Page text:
32 Rehabilitation Services The Rehabilitation Medicine Department provides patient care services including physical, occupational and speech therapy for patients of all ages and with varied conditions and diagnoses. Outpatient physical therapy, occupational therapy and speech services are available for orthopedic and manual therapy, sports medicine, neuromuscular, hand rehab, swallowing evaluations and wound care at the hospital. Request additional information or schedule an appointment by contacting Same Day Services This unit is equipped to handle pre and post-heart catheterization patients, and interventional radiology patients. After the procedure, patients will return to the Same Day Services unit for post procedure care until released to the home or hospital unit. Care is also provided for outpatients requiring IV infusions and IV port care. Hours are 7:00 a.m. to 7:00 p.m., Monday through Friday. Sleep Center OSU Medical Center offers patients a relaxing environment that is dedicated to diagnosing their sleep ailments. The sleep services provide sleep study exams that are painless and provide information about how a patient breathes during sleep. Rooms have top-of-the-line bedroom furnishings and state-of-the-art equipment for audio, video and data recording. Our sleep services are scored by a registered sleep technologist and read by board-certified sleep physicians. Surgical Services The surgical services team of physicians, nurses and staff are dedicated to making sure patients get the best care throughout the surgery process. Usually a day or two prior to surgery, outpatients will meet with a pre-admit test nurse for testing, pre-op instructions and any final lab work, x-rays or other testing to be completed before the scheduled surgery date. The pre-admit department hours are 8:30 a.m. to 5:00 p.m., Monday through Friday. Appointments usually last an hour. The day of surgery, the patient will go to surgical holding to prepare for surgery. After surgery, patients are cared for by the post anesthesia care unit until released to the home or hospital unit. Surgical Services is located on the 4 th floor of the hospital. Family and friends are welcome to wait in the lounge located on the 4 th floor. Tulsa Wound Care and Hyperbaric Center The Tulsa Wound Care and Hyperbaric Center specializes in the treatment of patients with chronic, non-healing wounds. Hyperbaric oxygen therapy is available through the wound care clinic upon referral from your primary care physician. Our staff is nationally certified in wound care. Hours are 8:30 a.m. to 5:00 p.m. Monday through Friday. Please call or toll free at for more information. 32

33 Care Facilities Home Health Care Part-time health care provided by medical professionals in a patient s home to maintain or restore health. It includes a wide range of skilled and non-skilled services, including part-time nursing care, therapy, and assistance with daily activities and homemaker services, such as cleaning and meal preparation. Medicare defines home health care as intermittent, physicianordered medical services or treatment. Durable Medical Equipment (DME) Medical equipment that is ordered by a doctor for use in a patient s home. Examples are walkers, crutches, wheelchairs and hospital beds. DME is paid for under both Medicare Part B and Part A for home health services. Independent Living Communities for seniors who are very independent and have few medical problems. Residents live in private apartments. Meals, housekeeping, maintenance, and social outings and events are provided. Assisted Living An apartment in a long-term care facility for elderly or disabled people who can no longer live on their own but who don t need a high level of care. Assisted-living facilities provide assistance with medications, meals in a cafeteria or restaurant-like setting, and housekeeping services. Nursing staff is on site. Hotlines & Helplines Most facilities have social activities and provide transportation to doctors appointments, shopping, etc. Nursing Home A residential facility for people with chronic illness or disability, particularly elderly people who need assistance for most or all of their daily living activities such as bathing, dressing and toileting. Nursing homes provide 24-hour skilled care, and are also called convalescent homes or long-term care facilities. Many nursing homes also provide short-term rehabilitative stays for patients recovering from an injury or illness. Some facilities may have a separate unit for residents with Alzheimer s disease or memory loss. Hospice A licensed or certified program that provides care for people who are terminally ill and for their families. Hospice care can be provided at home, in a hospice or other freestanding facility or within a hospital. Hospice is a part of palliative care and emphasizes the management of pain and discomfort and addresses the physical, spiritual, emotional, psychological, financial, and legal needs of the patient and his or her family. Respite Care Provides a temporary break for caregivers. Patients spend time in programs such as adult daycare or in weeklong or month long stays in a care facility. As patient advocates, the staff of OSU Medical Center offers the following information to patients and their families regarding the access of protective services: Adult Protective Services Child Abuse Hotline HELP Line Domestic Violence Intervention Crisis Line: 24-hour Hotline Tulsa Area Agency on Aging Eldercare Locator Help with locating aging services throughout the U.S. Alzheimer s Association - Oklahoma Chapter Suicide Hotline OK Senior Line Caregiver Resources Caregiver resources from the Administration on Aging Online support groups and articles 800-MEDICARE Official U.S. government site for people with Medicare National Alliance for Caregiving National Family Caregivers Association Support for caregivers of chronically ill, aged, or disabled loved ones. Health Insurance Marketplace (TTY: ) 33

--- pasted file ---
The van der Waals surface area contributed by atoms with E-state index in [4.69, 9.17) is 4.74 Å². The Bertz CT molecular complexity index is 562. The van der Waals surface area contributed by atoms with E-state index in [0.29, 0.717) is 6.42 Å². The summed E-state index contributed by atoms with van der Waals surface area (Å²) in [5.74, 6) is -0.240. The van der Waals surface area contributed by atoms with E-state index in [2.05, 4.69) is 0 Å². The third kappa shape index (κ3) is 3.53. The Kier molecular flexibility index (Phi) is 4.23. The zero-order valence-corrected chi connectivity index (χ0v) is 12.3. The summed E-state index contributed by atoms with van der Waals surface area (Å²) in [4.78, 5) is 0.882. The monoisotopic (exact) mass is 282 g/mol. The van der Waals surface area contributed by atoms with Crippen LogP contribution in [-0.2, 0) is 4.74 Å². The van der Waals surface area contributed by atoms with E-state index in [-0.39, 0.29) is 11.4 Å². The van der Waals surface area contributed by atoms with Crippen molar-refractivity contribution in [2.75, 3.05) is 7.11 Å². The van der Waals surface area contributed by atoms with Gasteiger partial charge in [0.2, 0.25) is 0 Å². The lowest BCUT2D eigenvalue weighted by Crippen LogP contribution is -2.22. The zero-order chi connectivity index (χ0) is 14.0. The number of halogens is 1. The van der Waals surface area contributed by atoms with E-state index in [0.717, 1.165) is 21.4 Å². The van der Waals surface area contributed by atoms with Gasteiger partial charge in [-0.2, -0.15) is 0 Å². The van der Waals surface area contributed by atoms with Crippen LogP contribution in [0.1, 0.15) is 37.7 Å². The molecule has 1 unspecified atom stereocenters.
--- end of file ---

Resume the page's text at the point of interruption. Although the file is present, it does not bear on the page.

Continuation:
34 Foundation for OSU Medical Center Gift at Work Everyone needs, at least once in a lifetime, medical care only a hospital can offer, customarily during birth, an emergency or a debilitating illness. When you need a hospital, you want quality, affordable health care delivered by compassionate medical professionals - like the care and providers at OSU Medical Center. Excellent health care, every patient every time is our standard. Contributions/gifts, regardless of the amount, play a major role in preserving that standard. They help insure advanced technologies, facilities and exceptional providers are readily available. When you give to the Foundation for OSU Medical Center, you make quality, affordable health care accessible to your family, friends and neighbors. Your Gift at Work betters the lives of others, especially those with limited resources, by helping with diagnostics tests, patient care, equipment, such as wheel chairs, baby medical gases, and more. Make a Gift at Work with cash/check, online, a corporate contribution and estate or planned gifts. Your Gift at Work to the Foundation is eligible for a tax deduction. All gifts (100%) support the work OSU Medical Center does on behalf of its patients and the community. Go to giveto.osumc.net to contribute online or complete and return the form below with your check or money order. Thank you for your Gift at Work; it is a gift that will keep giving. Foundation for OSUMC 744 W. 9th St., 2nd Fl. Tulsa, OK giveto.osumc.net I would like to donate $. My check or money order is enclosed. Name Address City/State/Zip Phone Charge $ to my credit card / / / / / / / / / / / / / / / / / Credit Card # Exp. Date / Sec. No. on back of card Name on Credit Card Signature: Make checks payable to the Foundation for OSUMC. FB15 The Foundation is a nonprofit 501 (c) (3) charitable organization; it is not a branch of or affiliated with Oklahoma State University or the Oklahoma State University Foundation. To contact a Foundation representative, call or 34